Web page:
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Chapter 4: A True Lover Never Dies

The current of love flows in every heart. And anyone can drink. But what about bending? Being unable to bend is the real obstacle. For thousands of lives your back has been cramped and now you are unable to bend. You are suffering from paralysis. And whenever the question of bending arises something happens in you to create difficulty. Your ego says, “I? Bend down? I would rather die!” Your ego tells you it is better to break than to bend. This is the lesson that is taught, the advice that is given - break but do not bend. This poison has been injected into your bloodstream. As if this were the yardstick of a brave man! As if this were being heroic!

In fact, this fear of bending, this fear of losing one’s prestige is the fear of a coward. Why should a brave man be afraid to bend? He is not going to lose anything. When a storm comes, big trees may fall but the small plants yield. And after the storm has passed the big trees are unable to stand erect again, but the small plants bounce back easily. They know the art of yielding. They know how to be humble. The big trees that stood erect and fought against the storm were defeated and broken; they were unable to stand up again.

Lao Tzu said to behave as the plants do; he said if a storm comes, yield. Who are you going to fight? What are you fighting? You will find that the storm cleanses you, washes away your dirt, and that after the passing of the storm you will again stand erect - fresher, greener.

Don’t always remain erect; learn to bend. Don’t be an egoist; learn to be humble. Remaining stiff and erect is really a sign of old age, while bending, yielding, is a characteristic of childhood, of freshness. An old man cannot bend. His bones have hardened, have become stiff. A child is soft and bends easily. A child often falls down, but he stands up again just as quickly. Why do you want to be old? Why do you want to paralyze your inner life? Why don’t you want to be like a small child? When a man falls in love he becomes a child again. Again he learns to yield; again he becomes soft. Then all the fear and paralysis disappear.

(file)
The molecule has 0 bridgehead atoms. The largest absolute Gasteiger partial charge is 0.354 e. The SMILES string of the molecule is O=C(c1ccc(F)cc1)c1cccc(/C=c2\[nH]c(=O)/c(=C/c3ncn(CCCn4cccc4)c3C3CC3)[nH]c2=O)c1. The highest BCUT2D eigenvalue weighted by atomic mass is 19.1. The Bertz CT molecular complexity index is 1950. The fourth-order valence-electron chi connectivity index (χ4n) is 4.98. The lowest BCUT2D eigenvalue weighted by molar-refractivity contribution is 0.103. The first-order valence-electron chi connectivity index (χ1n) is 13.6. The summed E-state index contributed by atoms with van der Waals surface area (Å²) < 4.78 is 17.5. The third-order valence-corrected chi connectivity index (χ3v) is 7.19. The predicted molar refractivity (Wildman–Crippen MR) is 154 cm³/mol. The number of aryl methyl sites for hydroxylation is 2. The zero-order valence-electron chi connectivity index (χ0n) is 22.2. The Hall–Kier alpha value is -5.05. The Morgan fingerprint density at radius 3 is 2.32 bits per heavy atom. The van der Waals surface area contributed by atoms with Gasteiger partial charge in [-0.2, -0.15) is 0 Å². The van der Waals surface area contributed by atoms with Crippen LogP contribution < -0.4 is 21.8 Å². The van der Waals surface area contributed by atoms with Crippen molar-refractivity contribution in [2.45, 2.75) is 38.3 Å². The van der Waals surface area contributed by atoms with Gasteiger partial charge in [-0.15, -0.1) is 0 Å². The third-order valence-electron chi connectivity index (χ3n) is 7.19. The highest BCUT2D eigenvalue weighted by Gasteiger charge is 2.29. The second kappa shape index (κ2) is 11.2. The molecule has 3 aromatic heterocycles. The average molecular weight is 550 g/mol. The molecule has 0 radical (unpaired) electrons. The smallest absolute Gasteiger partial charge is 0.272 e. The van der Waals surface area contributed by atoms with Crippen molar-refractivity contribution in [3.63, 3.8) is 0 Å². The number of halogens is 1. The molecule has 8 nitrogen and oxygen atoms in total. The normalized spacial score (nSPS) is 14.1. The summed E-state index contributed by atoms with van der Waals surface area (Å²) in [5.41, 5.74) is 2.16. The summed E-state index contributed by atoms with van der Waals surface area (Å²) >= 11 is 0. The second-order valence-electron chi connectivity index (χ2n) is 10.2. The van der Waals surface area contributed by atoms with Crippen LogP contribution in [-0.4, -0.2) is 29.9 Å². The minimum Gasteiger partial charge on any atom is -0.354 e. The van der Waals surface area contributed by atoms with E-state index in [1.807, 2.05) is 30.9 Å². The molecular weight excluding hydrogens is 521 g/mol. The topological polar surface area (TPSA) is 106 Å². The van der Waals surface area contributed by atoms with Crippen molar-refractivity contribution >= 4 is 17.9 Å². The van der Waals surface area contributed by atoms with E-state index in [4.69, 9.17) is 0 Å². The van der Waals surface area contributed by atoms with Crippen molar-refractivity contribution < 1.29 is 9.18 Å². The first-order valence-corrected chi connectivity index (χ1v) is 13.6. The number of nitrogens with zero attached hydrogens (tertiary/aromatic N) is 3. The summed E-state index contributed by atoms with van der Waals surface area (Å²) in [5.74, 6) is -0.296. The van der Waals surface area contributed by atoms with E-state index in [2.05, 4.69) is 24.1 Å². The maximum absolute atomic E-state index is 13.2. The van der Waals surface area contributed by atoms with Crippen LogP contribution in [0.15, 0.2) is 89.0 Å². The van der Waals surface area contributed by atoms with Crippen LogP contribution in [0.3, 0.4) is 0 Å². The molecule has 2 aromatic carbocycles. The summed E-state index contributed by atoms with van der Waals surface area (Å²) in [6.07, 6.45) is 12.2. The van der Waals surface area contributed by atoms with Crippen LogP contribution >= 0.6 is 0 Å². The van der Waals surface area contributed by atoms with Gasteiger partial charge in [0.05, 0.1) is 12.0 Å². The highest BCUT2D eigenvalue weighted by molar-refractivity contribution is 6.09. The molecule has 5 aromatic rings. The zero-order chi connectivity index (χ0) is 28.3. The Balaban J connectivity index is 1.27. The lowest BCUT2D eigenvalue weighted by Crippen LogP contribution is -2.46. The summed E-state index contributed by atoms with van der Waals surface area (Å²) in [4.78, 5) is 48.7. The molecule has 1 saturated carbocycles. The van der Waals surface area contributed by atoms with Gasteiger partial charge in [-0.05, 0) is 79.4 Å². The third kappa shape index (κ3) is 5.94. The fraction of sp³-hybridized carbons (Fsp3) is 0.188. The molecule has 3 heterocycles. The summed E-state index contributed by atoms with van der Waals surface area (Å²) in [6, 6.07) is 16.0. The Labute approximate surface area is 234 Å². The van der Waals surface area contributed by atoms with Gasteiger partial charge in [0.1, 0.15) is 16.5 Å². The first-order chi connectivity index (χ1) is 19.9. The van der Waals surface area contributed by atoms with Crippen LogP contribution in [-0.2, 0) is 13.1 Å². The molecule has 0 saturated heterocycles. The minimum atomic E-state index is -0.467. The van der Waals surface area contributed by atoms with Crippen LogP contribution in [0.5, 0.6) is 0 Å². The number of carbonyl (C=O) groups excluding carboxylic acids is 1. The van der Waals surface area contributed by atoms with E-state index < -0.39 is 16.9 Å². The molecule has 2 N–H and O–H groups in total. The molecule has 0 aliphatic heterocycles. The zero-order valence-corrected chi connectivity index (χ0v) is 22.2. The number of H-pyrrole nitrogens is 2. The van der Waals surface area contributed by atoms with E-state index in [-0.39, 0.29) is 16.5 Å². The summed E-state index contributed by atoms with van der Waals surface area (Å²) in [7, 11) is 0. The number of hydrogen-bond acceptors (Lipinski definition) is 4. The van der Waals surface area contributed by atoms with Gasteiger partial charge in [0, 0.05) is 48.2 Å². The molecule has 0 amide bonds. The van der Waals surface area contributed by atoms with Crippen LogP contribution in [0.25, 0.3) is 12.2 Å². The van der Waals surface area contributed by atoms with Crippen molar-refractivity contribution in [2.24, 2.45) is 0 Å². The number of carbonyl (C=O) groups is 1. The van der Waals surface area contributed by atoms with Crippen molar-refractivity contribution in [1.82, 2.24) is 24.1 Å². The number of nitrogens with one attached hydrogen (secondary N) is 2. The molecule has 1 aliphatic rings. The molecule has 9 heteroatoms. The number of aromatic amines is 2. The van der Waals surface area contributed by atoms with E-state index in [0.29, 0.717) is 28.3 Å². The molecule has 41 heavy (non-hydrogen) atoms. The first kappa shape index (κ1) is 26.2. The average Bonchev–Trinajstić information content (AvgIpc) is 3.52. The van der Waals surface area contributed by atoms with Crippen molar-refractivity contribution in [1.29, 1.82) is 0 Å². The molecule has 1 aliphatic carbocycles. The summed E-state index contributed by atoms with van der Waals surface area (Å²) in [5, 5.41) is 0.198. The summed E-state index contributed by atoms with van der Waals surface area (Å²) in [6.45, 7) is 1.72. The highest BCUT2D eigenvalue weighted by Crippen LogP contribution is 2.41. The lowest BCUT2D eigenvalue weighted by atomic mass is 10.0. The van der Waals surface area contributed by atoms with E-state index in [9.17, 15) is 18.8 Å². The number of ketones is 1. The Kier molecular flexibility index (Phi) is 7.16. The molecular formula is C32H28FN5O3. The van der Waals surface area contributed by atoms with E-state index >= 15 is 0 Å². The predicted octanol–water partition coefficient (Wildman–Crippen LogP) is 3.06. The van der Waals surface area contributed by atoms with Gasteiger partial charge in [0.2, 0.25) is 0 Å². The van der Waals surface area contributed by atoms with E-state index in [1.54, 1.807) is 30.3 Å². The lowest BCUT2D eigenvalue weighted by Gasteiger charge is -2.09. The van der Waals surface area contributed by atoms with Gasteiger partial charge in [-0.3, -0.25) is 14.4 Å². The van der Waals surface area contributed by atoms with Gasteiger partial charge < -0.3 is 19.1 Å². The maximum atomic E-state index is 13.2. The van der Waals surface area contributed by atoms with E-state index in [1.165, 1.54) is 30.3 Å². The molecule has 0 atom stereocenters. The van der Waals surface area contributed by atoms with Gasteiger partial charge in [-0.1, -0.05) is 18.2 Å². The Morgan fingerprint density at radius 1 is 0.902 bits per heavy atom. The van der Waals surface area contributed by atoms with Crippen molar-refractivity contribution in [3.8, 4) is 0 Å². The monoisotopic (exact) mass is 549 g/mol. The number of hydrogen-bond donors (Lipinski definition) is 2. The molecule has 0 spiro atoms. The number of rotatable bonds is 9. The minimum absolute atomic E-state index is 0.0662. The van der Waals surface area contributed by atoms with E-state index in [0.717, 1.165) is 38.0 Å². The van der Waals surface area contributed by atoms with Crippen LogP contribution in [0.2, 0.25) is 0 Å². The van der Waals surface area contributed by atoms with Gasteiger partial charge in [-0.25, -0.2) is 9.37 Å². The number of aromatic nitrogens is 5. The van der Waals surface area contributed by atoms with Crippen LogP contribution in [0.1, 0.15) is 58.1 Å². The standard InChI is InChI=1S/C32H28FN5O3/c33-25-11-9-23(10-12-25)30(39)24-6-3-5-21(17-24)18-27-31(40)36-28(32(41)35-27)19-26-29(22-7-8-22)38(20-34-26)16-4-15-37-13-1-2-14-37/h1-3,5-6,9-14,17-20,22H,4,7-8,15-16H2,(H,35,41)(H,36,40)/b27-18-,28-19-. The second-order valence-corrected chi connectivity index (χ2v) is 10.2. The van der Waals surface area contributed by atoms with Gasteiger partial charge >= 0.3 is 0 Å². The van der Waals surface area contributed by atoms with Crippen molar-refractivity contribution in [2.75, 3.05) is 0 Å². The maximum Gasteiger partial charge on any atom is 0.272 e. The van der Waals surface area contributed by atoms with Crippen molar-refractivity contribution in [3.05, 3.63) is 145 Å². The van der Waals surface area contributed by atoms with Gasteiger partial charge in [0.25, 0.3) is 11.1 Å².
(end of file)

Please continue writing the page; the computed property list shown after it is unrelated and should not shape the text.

Do you know what this fear is? Do you know why you are afraid to yield? It is because you ask, “What will happen to my prestige if I bend, if I yield?”

The man who is concerned with protecting his prestige really has none to begin with. The man who is unsure of his success is the one who is afraid of defeat, and the man who has been defeated within is the one who tries to make a victorious show on the outside.

You have always been told a man does not yield, a man does not bend, a man does not give in. The so-called brave man is nothing but an egoistic coward. Cowardice exists within him. He is afraid that he will lose his prestige if he yields. But a man who is afraid like this cannot possibly have any prestige, and the man who really has prestige is not afraid to lose it. Bear in mind it is impossible to fear losing something you really have; it is only possible to fear losing that which you do not have at all. This seems paradoxical, but it is the truth.

You are afraid of losing something you do not have; you are afraid of giving away the thing you do not possess. That which you really have you give away in abundance. You know you have it; you know it will not be exhausted. The fear of losing something only exists in relation to that which you really do not have but wrongly suppose to be yours.

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